Tied in

The John Moores Painting Prize is nearly here. Today is the closing date for entries and in a few months time, all the successful entries will be on show at Liverpool’s prestigious Walker Art Gallery for the world to see. A visit to this exhibition has been on my bi-annual agenda since I was a teenager developing an interest in art and design.

There is something wonderful about the sheer eclecticism of the entries on show at this exhibition, it’s not controversial in the same way as The Turner Prize but I do often wonder how some of the pieces get through to the final and it’s rare that my favourite piece of art in the show is the winning piece. For decades I always dreamed of entering this competition, I am not a painter but as a designer I have a good eye for the visually pleasing one would hope!

It took a long time, but in 2010 I finally got around to entering a piece, it was a dual painting in collaboration with a fellow creative – Andrew Cornes, and the process was as interesting as the final result – so we weren’t too upset not to be shortlisted.

Not to be defeated, I spent a while thinking about what I wanted to do and actually worked on ideas for this painting over many months. It’s a mixed media effort, partly because I am terrified of paint and hate the lack of control I have when taken away from my Mac for creative endeavours. Battling on with the materials I worked with a selection of my Father’s discarded ties and worked through a laborious process of immersing them in resin which was then over-painted with multiple layers of oil paint until I got to a point I was happy with.

Interestingly, I used the reverse of the canvas/frame for this piece as I needed something that the resin could set-off in without leaking, so it’s ended up a bit of an homage to Howard Hodgkin and I see elements of other artists in there too including RB Kitaj – but it’s all by coincidence rather than design, which I like the idea of. The end result was 50% design and 50% where I was forced to go with the media I was working with.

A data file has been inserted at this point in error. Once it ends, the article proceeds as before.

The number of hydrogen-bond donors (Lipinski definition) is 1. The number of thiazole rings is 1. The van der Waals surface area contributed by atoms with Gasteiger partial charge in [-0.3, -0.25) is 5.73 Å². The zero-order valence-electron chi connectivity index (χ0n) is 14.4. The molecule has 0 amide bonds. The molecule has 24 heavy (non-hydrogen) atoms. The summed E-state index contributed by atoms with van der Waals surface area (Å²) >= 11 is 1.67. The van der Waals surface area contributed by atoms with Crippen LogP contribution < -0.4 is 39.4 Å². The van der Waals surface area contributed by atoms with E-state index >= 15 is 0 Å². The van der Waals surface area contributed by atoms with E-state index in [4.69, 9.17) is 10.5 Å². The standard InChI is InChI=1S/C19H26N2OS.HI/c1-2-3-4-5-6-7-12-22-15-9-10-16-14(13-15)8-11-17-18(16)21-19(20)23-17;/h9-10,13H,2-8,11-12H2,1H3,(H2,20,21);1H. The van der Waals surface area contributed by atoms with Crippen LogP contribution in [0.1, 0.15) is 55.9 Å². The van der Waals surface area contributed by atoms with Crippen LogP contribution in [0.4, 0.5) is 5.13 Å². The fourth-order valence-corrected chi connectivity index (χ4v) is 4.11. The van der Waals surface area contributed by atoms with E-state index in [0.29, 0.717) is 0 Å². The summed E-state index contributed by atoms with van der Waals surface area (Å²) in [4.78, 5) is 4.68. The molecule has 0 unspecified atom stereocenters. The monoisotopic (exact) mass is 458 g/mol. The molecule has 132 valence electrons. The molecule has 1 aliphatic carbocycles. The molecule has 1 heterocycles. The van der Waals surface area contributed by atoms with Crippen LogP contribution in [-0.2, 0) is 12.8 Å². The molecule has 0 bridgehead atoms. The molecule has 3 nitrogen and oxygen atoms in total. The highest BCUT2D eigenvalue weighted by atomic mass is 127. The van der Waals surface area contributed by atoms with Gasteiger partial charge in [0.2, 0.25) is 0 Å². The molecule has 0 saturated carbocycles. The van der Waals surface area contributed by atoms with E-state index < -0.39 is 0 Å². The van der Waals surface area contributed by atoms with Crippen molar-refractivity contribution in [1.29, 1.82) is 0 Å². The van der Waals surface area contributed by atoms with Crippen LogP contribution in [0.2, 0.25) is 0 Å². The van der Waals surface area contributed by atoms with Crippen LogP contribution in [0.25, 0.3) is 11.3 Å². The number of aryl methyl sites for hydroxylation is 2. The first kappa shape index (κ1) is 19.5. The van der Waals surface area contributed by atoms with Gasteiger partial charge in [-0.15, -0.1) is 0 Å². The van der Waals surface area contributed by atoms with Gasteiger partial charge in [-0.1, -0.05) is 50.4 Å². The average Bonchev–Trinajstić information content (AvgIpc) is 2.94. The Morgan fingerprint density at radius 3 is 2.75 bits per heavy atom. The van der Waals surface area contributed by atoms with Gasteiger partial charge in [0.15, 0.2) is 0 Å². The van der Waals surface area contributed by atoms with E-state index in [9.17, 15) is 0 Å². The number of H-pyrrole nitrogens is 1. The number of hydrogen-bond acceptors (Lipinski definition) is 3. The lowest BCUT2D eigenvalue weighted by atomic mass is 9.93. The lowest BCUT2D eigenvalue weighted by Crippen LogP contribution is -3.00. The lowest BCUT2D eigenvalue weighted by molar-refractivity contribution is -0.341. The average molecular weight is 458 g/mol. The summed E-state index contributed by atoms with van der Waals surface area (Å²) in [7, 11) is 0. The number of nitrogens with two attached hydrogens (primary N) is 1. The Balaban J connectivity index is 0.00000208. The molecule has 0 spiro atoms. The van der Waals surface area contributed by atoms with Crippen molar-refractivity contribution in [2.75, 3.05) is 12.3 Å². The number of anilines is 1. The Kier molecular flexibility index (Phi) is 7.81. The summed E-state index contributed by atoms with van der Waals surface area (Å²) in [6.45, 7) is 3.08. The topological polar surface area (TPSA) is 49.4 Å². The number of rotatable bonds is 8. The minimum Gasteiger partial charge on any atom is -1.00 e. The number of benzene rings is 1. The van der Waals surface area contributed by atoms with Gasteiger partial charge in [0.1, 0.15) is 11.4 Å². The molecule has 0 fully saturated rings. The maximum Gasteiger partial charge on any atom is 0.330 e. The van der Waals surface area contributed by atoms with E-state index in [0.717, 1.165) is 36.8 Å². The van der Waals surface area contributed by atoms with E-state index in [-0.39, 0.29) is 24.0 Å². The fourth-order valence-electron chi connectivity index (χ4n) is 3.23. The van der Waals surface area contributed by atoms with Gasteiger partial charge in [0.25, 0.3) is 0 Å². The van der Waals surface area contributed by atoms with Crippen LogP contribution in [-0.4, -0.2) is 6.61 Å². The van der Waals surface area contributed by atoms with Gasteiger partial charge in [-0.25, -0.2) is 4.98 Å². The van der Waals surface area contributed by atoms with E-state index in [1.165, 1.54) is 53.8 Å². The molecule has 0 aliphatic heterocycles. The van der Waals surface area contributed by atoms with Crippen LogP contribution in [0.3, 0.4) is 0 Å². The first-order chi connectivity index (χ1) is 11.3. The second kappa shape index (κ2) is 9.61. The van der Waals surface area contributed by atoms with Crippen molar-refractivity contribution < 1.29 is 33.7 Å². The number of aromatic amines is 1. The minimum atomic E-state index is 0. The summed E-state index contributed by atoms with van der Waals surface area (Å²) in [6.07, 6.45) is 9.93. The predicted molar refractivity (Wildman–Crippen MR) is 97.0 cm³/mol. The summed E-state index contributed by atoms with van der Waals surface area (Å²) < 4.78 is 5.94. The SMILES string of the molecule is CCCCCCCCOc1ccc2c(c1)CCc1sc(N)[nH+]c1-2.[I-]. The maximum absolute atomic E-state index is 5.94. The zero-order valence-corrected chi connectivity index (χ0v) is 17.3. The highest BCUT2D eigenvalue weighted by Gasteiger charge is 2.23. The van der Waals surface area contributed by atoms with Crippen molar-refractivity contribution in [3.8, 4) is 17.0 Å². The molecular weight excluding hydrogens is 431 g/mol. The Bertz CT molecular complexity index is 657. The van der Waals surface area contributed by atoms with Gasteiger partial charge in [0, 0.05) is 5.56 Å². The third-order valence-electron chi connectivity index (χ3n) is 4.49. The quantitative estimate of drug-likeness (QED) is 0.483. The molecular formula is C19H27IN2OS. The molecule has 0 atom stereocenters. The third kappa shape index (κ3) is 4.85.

Once again, it was the process that I enjoyed; I liked the idea of having paid for entry to the show I was effectively ‘tied in’ to entering and only just managed to get the piece submitted within hours of the closing deadline. Who knows what will happen now? It looks like the sort of painting one would see in the John Moores Painting Prize, so maybe this year I’ll be lucky? Oily painted fingers crossed…

  • Laura Smith

    Nice, Andrew! I’ve always been a big fan of texture and “found” object art. I think it gives it life and a personality. Best of luck in the competition!

  • Andrew C

    Kitaj!? Was that a deliberate pun? I think there’s substance to this – physical and cognitional – quite literally, there’s something in it. Even down to the fact that they are your father’s ties. Aesthetically, I can’t say I like it – but I believe you agree with me about that. It is interesting though. What is a painting? Is it anything that utilises paint? Does it have to do this to the exclusion of anything that isn’t paint, beyond the substrate upon which it’s held? Is it any means of applying pigment to an essentially flat surface? Should it be felt more than thought? Whatever the case – it’s a valuable experience to put yourself through this process and imagine if the end result ended up on the Walker wall! Because of the process you went through I have been thinking about how to make paint do something different and have an idea that may work and will produce unpredictable but hopefully interesting results – but this will have to wait for the next JM – which is probably a good thing – at least the paint will have time to dry…

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